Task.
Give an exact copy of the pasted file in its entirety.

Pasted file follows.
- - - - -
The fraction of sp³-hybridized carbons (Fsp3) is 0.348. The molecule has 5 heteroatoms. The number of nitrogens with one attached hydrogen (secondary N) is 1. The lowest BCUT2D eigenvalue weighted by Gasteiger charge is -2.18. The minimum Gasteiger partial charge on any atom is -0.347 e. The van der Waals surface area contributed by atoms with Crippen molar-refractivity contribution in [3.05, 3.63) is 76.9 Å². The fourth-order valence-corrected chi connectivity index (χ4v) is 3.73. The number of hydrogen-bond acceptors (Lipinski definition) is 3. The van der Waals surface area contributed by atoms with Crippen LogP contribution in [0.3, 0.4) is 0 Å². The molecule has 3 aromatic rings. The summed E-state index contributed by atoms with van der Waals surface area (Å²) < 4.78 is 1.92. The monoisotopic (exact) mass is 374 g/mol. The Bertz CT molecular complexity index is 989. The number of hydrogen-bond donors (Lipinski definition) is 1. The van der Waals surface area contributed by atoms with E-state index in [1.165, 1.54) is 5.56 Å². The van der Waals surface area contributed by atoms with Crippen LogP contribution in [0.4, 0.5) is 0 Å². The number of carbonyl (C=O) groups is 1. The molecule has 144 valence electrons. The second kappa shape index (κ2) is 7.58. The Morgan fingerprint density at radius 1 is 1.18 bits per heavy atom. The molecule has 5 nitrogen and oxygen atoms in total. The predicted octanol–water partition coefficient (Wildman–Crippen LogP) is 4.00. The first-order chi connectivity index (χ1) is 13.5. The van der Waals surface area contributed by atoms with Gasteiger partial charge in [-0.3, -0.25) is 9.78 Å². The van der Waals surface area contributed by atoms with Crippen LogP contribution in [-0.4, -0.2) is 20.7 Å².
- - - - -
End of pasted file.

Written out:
The fraction of sp³-hybridized carbons (Fsp3) is 0.348. The molecule has 5 heteroatoms. The number of nitrogens with one attached hydrogen (secondary N) is 1. The lowest BCUT2D eigenvalue weighted by Gasteiger charge is -2.18. The minimum Gasteiger partial charge on any atom is -0.347 e. The van der Waals surface area contributed by atoms with Crippen molar-refractivity contribution in [3.05, 3.63) is 76.9 Å². The fourth-order valence-corrected chi connectivity index (χ4v) is 3.73. The number of hydrogen-bond acceptors (Lipinski definition) is 3. The van der Waals surface area contributed by atoms with Crippen LogP contribution in [0.3, 0.4) is 0 Å². The molecule has 3 aromatic rings. The summed E-state index contributed by atoms with van der Waals surface area (Å²) < 4.78 is 1.92. The monoisotopic (exact) mass is 374 g/mol. The Bertz CT molecular complexity index is 989. The number of hydrogen-bond donors (Lipinski definition) is 1. The van der Waals surface area contributed by atoms with E-state index in [1.165, 1.54) is 5.56 Å². The van der Waals surface area contributed by atoms with Crippen LogP contribution in [0.4, 0.5) is 0 Å². The number of carbonyl (C=O) groups is 1. The molecule has 144 valence electrons. The second kappa shape index (κ2) is 7.58. The Morgan fingerprint density at radius 1 is 1.18 bits per heavy atom. The molecule has 5 nitrogen and oxygen atoms in total. The predicted octanol–water partition coefficient (Wildman–Crippen LogP) is 4.00. The first-order chi connectivity index (χ1) is 13.5. The van der Waals surface area contributed by atoms with Gasteiger partial charge in [-0.3, -0.25) is 9.78 Å². The van der Waals surface area contributed by atoms with Crippen LogP contribution in [-0.4, -0.2) is 20.7 Å².